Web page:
Friday, June 17, 2016

Old Seven Mile Bridge Closing July 5 for Rehab Project

BY LARRY KAHN
lkahn@keynoter.com

Enjoy walking or biking the old Seven Mile Bridge? You have three weeks to continue to do so.

The 2.2-mile section of the span that heads from Marathon to historic Pigeon Key, a former railroad-worker camp, is slated to close July 5 so the state Department of Transportation can begin a 30-year rehabilitation project. The bridge was decommissioned in 1982 when the adjacent new Seven Mile Bridge opened. The closure is for 300 days.

The old bridge is riddled with problems, from the decking falling apart to the railings rusting and breaking. DOT closed it to auto traffic in 2008. A few years later, citing dangers caused by excess weight, it closed it to fishing, too. Since then, only pedestrians, bicyclists and skaters have been allowed to use it.

Come the day after Independence Day, they also will not be allowed on the bridge because the first phase of the renovation is $1.98 million worth of work on the underpass that allows people to walk from the old bridge on the bayside down steps under the new span to the oceanside. That means closing the old bridge’s parking lot.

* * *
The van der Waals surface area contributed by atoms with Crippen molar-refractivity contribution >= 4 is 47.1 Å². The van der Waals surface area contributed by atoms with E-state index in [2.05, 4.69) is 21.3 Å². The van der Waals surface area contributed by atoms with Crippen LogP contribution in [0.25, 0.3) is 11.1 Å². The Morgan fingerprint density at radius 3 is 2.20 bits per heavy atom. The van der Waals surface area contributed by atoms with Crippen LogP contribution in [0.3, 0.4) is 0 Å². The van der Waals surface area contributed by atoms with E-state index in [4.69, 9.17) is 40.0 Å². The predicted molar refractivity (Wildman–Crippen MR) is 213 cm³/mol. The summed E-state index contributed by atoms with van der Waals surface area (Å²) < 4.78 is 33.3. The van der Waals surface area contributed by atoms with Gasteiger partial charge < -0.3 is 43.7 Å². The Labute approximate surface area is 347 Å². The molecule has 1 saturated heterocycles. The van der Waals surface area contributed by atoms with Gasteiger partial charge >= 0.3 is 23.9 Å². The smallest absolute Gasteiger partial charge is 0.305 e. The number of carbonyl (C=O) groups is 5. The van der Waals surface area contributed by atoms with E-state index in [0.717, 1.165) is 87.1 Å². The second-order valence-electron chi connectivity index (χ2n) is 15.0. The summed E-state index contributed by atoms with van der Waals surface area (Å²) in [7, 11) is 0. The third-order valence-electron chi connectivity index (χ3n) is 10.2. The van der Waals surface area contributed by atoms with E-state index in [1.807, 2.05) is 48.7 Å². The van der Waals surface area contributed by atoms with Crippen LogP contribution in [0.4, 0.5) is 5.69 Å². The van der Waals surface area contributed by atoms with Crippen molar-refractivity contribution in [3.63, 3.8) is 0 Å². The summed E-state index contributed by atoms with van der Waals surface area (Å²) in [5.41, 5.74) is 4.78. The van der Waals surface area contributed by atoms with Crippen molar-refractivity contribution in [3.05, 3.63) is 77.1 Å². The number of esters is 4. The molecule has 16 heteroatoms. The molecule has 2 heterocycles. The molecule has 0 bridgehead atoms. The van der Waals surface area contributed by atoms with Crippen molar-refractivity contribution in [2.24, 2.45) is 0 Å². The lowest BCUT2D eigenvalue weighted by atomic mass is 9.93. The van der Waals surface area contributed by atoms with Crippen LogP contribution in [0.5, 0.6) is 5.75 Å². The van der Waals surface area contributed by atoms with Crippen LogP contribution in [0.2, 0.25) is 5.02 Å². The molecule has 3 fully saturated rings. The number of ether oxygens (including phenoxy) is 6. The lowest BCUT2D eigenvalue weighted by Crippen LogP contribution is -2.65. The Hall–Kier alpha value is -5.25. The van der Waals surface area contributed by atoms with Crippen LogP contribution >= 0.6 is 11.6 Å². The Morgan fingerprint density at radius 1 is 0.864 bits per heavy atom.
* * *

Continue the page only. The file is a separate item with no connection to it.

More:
Even though it’s a 30-year rehab project, the bridge won’t be closed for three decades. But it will be closed as work on sections of it are done.

DOT says it’s making the underpass Americans with Disabilities Act compliant; installing pedestrian access ramps on each side of the parking lot; rebuilding bridge access from the parking lot, picnic pavilions and seawall; installing new retaining walls for scenic overlooks along the access ramp; and repaving the parking lot.

It’s the beginning of the rehab, the cost of which is being shared by DOT, Monroe County and the city of Marathon under a deal struck in 2014. Over the 30 years, DOT is paying $57.2 million, the county $14.24 million and Marathon $5.34 million. Marathon’s share is for annual maintenance.

The bridge was constructed from 1909 to 1912 for the Key West Extension of Henry Flagler’s Florida East Coast Railway. It was converted to automobile use in 1938, three years after the Labor Day hurricane of 1935 wiped out the Keys section of the railroad.

It’s now popular for morning and after exercising, and among tourists who love taking in the view of the Atlantic Ocean and Gulf of Mexico. It’s among the Keys’ most popular photo spots.

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